River Chew - A Somerset Stream
"Never think that war, no matter how necessary, nor how justified, is not a crime." - Ernest Hemingway
Memoirs of Sid Elias
By Sid Elias, Knaresborough, North Yorkshire, January 2008.

The first bridge over the River Chew at Chewton Mendip "I, aged twelve, along with twenty-odd other children from North London arrived late-ish on the evening of June 16th 1940 in the village of Chewton Mendip. We were ushered into the village hall where many of the good inhabitants of the village were waiting to welcome us and to choose from among us individual children to be billeted with them.

I was most fortunate in being chosen by Mrs Sydney Symes of Ivy Cottage, Bell Road. Bell Road runs high up along the southern flank of the infant Chew Valley with outstanding views across the valley towards Bristol to the North West, with Hinton Blewett and the Clutton mining area to the North and East.

Mr and Mrs Symes has a son called Maurice who lived in West Harptree. Maurice Symes was the leader of a group of musicians who called themselves The Live Wires. They played for dances in the village halls etc, in and around the Chew Valley during and after the war.

Ivy Cottage was situated very near to the head of Grigs Pit Wood, a long, steep-sided wooded ravine which ran down the side of the valley to emerge a little way above the hamlet of Litton. In late summer and autumn of 1940, Grigs Pit Wood was filled with soldiers who I believe had come from the beaches of Dunkirk and were being concealed in the wood in the expectation of a German invasion follow-up, which, fortunately for us, did not materialise.

"We witnessed and felt the heavy bombing raids on Bristol"
The summer of 1940 was a good one for plums and the little orchard attached to Ivy Cottage had a bumper crop. I was kept very busy and was very popular, running down into the wood with baskets of plums to sell to the soldiers hidden there.

There being no room in the village school, the Village Hall was taken over to house the evacuees' school. Learning materials were in short supply so we the boys spent the long hot summer afternoons on a level field high up on Chewton Down being tutored in the game of cricket by Mr Don Branch, the teacher who had come with us from London, while the girls did their thing in the company of our head mistress Miss Margery Blackler.

From our vantage point high up on Bell Road during the dark winter nights of 1940/41, we witnessed and felt the heavy bombing raids on Bristol. Ivy Cottage seemed to be directly under the flight path of the heavy German bombers. As they turned in from the Bristol Channel and on to their bombing run, we could hear the distinctive chug chug chug of their engines and a few minutes later see the flash and hear the crunch as the bombs rained down on the city.

The River Chew at Dumpers Lane, Chewton Mendip The cottage shook voilently with the heaviest salvos, whilst Mrs Symes, the parrot, the budgie, Sano the dog and I cowered in the pantry under the stairs.

One of the heaviest raids was an incediary raid some time during late December 1940 or January 1941. The bombers succeeded in hitting an oil tanker or terminal in Avonmouth and the whole countryside for miles around was lit up, as if in daylight. The bomb that fell nearest to us fell on the outskirts of Blagdon some three miles away. Fortunately, I believe no-one was seriously hurt.

The men of Chewton Mendip has taken the precaution of building an air raid shelter into the walled bank on the side of the road opposite the Waldegrave Arms. There was an inscription on the entrance which read, as near as I can remember: 'If by chance a bomb should fall, just make your way around this wall, For Mr Vickers and his men, invite you to their rustic den.'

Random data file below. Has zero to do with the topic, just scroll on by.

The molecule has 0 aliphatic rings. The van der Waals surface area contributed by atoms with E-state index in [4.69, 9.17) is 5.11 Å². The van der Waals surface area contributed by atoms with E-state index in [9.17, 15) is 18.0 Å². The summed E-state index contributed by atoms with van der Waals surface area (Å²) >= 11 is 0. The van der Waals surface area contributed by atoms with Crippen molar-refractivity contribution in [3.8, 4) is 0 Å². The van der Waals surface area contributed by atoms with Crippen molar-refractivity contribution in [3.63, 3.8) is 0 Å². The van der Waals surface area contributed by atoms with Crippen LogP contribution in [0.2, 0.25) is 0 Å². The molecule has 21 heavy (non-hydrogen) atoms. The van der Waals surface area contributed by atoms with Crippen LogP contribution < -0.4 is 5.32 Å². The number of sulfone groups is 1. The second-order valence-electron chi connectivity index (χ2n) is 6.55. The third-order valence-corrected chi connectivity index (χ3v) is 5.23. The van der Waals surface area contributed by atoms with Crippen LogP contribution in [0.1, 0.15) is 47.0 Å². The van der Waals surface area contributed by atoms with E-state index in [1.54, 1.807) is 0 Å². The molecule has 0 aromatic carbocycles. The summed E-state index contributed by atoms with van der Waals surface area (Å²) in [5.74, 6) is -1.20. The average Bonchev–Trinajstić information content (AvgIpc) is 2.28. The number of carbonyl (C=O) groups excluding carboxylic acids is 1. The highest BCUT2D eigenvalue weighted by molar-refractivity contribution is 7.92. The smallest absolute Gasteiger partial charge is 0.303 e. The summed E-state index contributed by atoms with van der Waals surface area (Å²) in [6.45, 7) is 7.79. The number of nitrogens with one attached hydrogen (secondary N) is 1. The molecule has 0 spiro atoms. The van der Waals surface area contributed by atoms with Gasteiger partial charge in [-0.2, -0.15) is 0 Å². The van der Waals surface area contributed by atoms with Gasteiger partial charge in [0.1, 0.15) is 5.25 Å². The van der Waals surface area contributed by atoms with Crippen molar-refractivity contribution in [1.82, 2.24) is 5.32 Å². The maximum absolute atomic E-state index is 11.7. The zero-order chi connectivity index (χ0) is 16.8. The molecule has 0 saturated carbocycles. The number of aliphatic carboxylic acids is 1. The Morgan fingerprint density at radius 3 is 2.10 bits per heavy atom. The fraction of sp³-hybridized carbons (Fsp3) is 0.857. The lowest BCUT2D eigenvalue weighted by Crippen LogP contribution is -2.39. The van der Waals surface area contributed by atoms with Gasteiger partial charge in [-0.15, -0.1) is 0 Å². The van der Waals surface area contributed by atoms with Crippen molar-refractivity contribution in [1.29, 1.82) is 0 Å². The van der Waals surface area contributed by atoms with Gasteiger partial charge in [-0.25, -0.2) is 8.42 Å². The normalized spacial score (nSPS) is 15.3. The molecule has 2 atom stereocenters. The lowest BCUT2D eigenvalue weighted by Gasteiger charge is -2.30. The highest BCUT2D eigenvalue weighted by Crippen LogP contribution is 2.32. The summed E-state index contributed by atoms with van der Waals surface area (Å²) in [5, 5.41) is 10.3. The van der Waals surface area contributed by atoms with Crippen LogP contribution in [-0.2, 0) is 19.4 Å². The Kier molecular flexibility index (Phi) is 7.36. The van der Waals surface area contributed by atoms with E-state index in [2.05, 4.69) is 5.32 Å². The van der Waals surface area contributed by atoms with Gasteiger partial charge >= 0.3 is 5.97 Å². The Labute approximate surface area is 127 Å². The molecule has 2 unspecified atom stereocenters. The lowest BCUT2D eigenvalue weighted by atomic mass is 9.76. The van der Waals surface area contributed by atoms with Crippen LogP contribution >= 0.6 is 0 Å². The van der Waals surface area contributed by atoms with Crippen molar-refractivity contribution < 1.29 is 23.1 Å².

The two years that I spent with Sydney Symes and his wife, Aunty Polly, rank amongst the happiest of my life. After school hours, during the last six months of my stay at Chewton Mendip, I worked for the village baker and postmaster, Mr St John.

"Those two years rank amongst the happiest of my life"
My time was spent in the bakery at Bathway helping the assistant baker, Mr Wiley, to grease the bread tins for the next days baking. It was also my job to stock up the coke bin beside the boiler which supplied the steam heat for the big bread oven.

Other names that come to mind: Bill and Ethel Symes (Brother to Sydney Symes) lived in the cottage down in Grigs Pit Wood. They fostered Joyce and Florence Keen, evacuees from Islington. Nellie Carpenter and her daughter Hazel lived out on the Cheddar to Bath road at Tar Hole, on the edge of Eaker Hill wood. They fostered John Newton.

I also remember Mr Wookey, prominent member of the Methodist Chapel at Bathway, with a beautiful booming bass voice; Farmer Carter, his wife and their sons Dennis and Cliff, employers of Sydney Symes; Mr Warrilow and her children Donald and Lavinia, refugess from Bristol, also living in Grigs Pit Wood; Percy Blackmoor, Nephew of farmer Cecil Cornelius; Farmer Crossman, next to Grigs Pit Wood with two beautiful Old English Sheep dogs, and the dogs' working Mother, Bob. Crossman's farm sported a brand new yellow and green John Deere tractor, which must have been one of the first to come into the country.

Other remembered names of fellow evacuees: Billy and Bobby Biggs, Harry Endeen, Gordon Kaye, Freddy Farrel, Paddy Snooks (billeted with the Speed family, farmers near to the dis-used Bell Inn on Bell Road), Kenny Knight, Franck Pettifer, Ronnie Keen (Brother to Joyce and Florence), Douglas Day and Joe Whitehair.

There were a number of children who did not find foster parents on the day of arrival and these were housed with the Waldegrave family in Chewton Mendip Priory until homes could be found for them in and around the village."

Sid Elias, Knaresborough, North Yorkshire. January 2008.

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